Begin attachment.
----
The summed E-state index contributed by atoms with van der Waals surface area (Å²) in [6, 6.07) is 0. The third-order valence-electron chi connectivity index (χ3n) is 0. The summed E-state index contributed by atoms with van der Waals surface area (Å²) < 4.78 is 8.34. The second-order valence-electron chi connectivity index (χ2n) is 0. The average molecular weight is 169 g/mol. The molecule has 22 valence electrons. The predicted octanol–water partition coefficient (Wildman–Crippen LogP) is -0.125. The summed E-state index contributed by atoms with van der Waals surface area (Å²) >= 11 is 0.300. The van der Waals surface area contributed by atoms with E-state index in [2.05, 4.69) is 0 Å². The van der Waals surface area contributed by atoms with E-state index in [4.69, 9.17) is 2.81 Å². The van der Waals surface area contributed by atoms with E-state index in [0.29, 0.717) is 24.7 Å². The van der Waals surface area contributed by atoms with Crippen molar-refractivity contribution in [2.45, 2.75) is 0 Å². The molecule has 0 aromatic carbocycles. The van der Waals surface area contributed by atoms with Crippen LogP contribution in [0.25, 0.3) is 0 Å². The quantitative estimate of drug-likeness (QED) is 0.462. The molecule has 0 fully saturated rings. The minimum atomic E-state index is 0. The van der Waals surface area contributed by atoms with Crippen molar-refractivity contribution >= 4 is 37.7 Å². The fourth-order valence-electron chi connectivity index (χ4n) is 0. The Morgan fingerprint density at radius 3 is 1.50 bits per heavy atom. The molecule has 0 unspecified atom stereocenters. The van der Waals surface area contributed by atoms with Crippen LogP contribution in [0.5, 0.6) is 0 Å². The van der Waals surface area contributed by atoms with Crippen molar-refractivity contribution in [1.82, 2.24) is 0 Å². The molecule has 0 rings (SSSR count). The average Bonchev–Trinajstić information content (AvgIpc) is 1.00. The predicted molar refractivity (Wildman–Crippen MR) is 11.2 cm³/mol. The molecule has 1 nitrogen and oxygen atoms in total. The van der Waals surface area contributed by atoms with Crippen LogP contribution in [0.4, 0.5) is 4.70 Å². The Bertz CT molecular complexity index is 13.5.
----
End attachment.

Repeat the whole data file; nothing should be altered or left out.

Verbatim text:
The summed E-state index contributed by atoms with van der Waals surface area (Å²) in [6, 6.07) is 0. The third-order valence-electron chi connectivity index (χ3n) is 0. The summed E-state index contributed by atoms with van der Waals surface area (Å²) < 4.78 is 8.34. The second-order valence-electron chi connectivity index (χ2n) is 0. The average molecular weight is 169 g/mol. The molecule has 22 valence electrons. The predicted octanol–water partition coefficient (Wildman–Crippen LogP) is -0.125. The summed E-state index contributed by atoms with van der Waals surface area (Å²) >= 11 is 0.300. The van der Waals surface area contributed by atoms with E-state index in [2.05, 4.69) is 0 Å². The van der Waals surface area contributed by atoms with E-state index in [4.69, 9.17) is 2.81 Å². The van der Waals surface area contributed by atoms with E-state index in [0.29, 0.717) is 24.7 Å². The van der Waals surface area contributed by atoms with Crippen molar-refractivity contribution in [2.45, 2.75) is 0 Å². The molecule has 0 aromatic carbocycles. The van der Waals surface area contributed by atoms with Crippen LogP contribution in [0.25, 0.3) is 0 Å². The quantitative estimate of drug-likeness (QED) is 0.462. The molecule has 0 fully saturated rings. The minimum atomic E-state index is 0. The van der Waals surface area contributed by atoms with Crippen molar-refractivity contribution >= 4 is 37.7 Å². The fourth-order valence-electron chi connectivity index (χ4n) is 0. The Morgan fingerprint density at radius 3 is 1.50 bits per heavy atom. The molecule has 0 unspecified atom stereocenters. The van der Waals surface area contributed by atoms with Crippen LogP contribution in [0.5, 0.6) is 0 Å². The van der Waals surface area contributed by atoms with Crippen molar-refractivity contribution in [1.82, 2.24) is 0 Å². The molecule has 0 rings (SSSR count). The average Bonchev–Trinajstić information content (AvgIpc) is 1.00. The predicted molar refractivity (Wildman–Crippen MR) is 11.2 cm³/mol. The molecule has 1 nitrogen and oxygen atoms in total. The van der Waals surface area contributed by atoms with Crippen LogP contribution in [0.4, 0.5) is 4.70 Å². The Bertz CT molecular complexity index is 13.5.